Gal. 3:10, 13 God did place His curse on Christ on the cross. However, it was not for blasphemy but for our sins. On the cross God “spared not His own Son” the full wages of sin, the curse of the law, when He made Him to be “sin for us” [Rom. 8:32; 2 Cor. 5:21]. This is the wrath of God Christ experienced on our behalf and which Jesus identified with “the cup” in the upper room and in Gethsemane [Matt. 26:27, 28, 39; Rev. 14:9-11].

Note: It is for this reason that the New Testament writers identified Christ crucified with “hanged on a tree” [Acts 5:30; 10:39; 13:29; 1 Pet. 2:24]. (This curse was represented by the fire that consumed the sacrificed lamb in the Sanctuary service.)

3. How Christ Could Experience The Second Death

The fact Christ rose from the dead, predicted His resurrection, and claimed that He could lay down His life and than take it up again, is a stumbling block to many in accepting the idea that Christ actually experienced the second death on the cross. It is only when we realize the self-emptying of Christ at the incarnation and its implications that we can grasp the true sacrifice of Christ on the cross. The following is a brief outline of how Christ totally gave Himself up for our redemption:

Phil.2:6-8 At the incarnation Jesus totally gave up His divine prerogatives i.e., the independent use of His divinity. By His own choice, He became a slave to the Father. This meant, as a man, He was completely God dependent and had to live by faith alone, just as we do [Jn. 5:19,30; 6:57; 8:28; 14:10].

Rom. 6:4 Christ was also totally God dependent for His resurrection and the New Testament clearly teaches that He was raised up by the glorious power of the Father [Acts 2:24,32; Eph. 1:20].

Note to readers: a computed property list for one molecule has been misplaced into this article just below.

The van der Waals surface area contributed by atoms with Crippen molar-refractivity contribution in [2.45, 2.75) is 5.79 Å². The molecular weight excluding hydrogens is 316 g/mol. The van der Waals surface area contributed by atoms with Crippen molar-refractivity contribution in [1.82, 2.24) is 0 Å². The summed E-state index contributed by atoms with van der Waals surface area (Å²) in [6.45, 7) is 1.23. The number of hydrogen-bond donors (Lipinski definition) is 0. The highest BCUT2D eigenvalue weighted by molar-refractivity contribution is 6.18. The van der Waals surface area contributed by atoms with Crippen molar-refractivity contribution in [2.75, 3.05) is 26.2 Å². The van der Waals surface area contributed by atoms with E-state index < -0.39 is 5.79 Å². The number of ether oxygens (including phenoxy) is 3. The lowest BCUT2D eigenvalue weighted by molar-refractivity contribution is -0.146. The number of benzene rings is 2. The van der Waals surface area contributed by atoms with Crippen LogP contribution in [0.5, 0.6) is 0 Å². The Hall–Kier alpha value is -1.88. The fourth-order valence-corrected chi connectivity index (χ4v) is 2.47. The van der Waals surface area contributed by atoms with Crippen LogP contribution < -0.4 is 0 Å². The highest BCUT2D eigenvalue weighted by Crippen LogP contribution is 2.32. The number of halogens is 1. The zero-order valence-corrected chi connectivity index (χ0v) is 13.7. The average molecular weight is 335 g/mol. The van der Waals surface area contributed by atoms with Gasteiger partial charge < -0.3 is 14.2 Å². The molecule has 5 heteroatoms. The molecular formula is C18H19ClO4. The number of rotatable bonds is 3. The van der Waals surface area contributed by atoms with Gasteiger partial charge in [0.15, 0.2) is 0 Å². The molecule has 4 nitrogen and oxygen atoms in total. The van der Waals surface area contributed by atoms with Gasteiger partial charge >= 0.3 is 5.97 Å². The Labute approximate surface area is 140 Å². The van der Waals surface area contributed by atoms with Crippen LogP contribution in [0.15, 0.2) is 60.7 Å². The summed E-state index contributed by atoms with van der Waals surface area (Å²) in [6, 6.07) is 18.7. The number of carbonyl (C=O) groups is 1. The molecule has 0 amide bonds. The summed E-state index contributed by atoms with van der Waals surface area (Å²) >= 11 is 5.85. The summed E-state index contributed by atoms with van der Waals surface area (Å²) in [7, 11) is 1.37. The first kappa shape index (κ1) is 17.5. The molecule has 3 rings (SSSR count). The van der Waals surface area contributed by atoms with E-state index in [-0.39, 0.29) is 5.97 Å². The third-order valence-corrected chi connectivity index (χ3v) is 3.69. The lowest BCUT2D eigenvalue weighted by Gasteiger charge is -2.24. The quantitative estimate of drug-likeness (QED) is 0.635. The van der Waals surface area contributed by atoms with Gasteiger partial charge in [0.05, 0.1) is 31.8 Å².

Matt. 27:46 On the cross Christ actually felt forsaken by the Father. This meant that the hope of being raised by the Father was taken away from Him. He was now treading the winepress alone, experiencing the full cup of the wrath of God against sin, i.e., God abandonment, the curse of the law [Matt. 26:38-42; Rom. 8:32; Gal. 3:13].

Lk. 23:35-39 Satan was fully aware of this. Taking advantage of the terrible mental anguish this second death experience Christ was undergoing, the devil tempted Him three times to give up His faith in the Father, grab hold of His divine power, and independently come down from the cross and save Himself.

Jn. 19:30 Confronted by these fierce temptations, that no man will fully understand, Christ had to make a choice: “Shall I come down from the cross and save myself or shall I surrender to this second death, goodbye to life forever, so that the world may be saved?” His choice was: “Not my will, but thine, be done.” By submitting to the full wages of sin, Christ demonstrated that He loves us more than Himself [Rom. 5:8; Jn: 15:13; 1 Jn. 3:16; Rev. 1:5].

Mk. 15:43-45 Pilate marvelled at such an early death because it was not normal for the crucified one to die so soon. But it was this curse of the law that Christ experienced on our behalf that actually killed Him within six hours of His crucifixion. The soldiers that watched Christ die were equally surprised and had to make sure He was dead by piercing His side [Jn. 19: 31-34].

Isa. 53:11,12 It is this supreme sacrifice that satisfied a just and holy God and lawfully saved mankind from the curse of the law. Hence, all who receive Christ and Him crucified by faith will never have to experience the second death [2 Cor. 5:18-21; 2 Tim. 1:7-10; Rev. 20:6].

2 Cor. 5:14,15 This self-emptying agape love of Christ, manifested on the cross, is what transformed the disciples from a bunch of greedy self-seeking individuals to men of God who were now willing to totally deny self and turn the world upside down with the good news of salvation. The same truth must transform us so that we feel compelled to live and die for Christ [Eph. 5:2].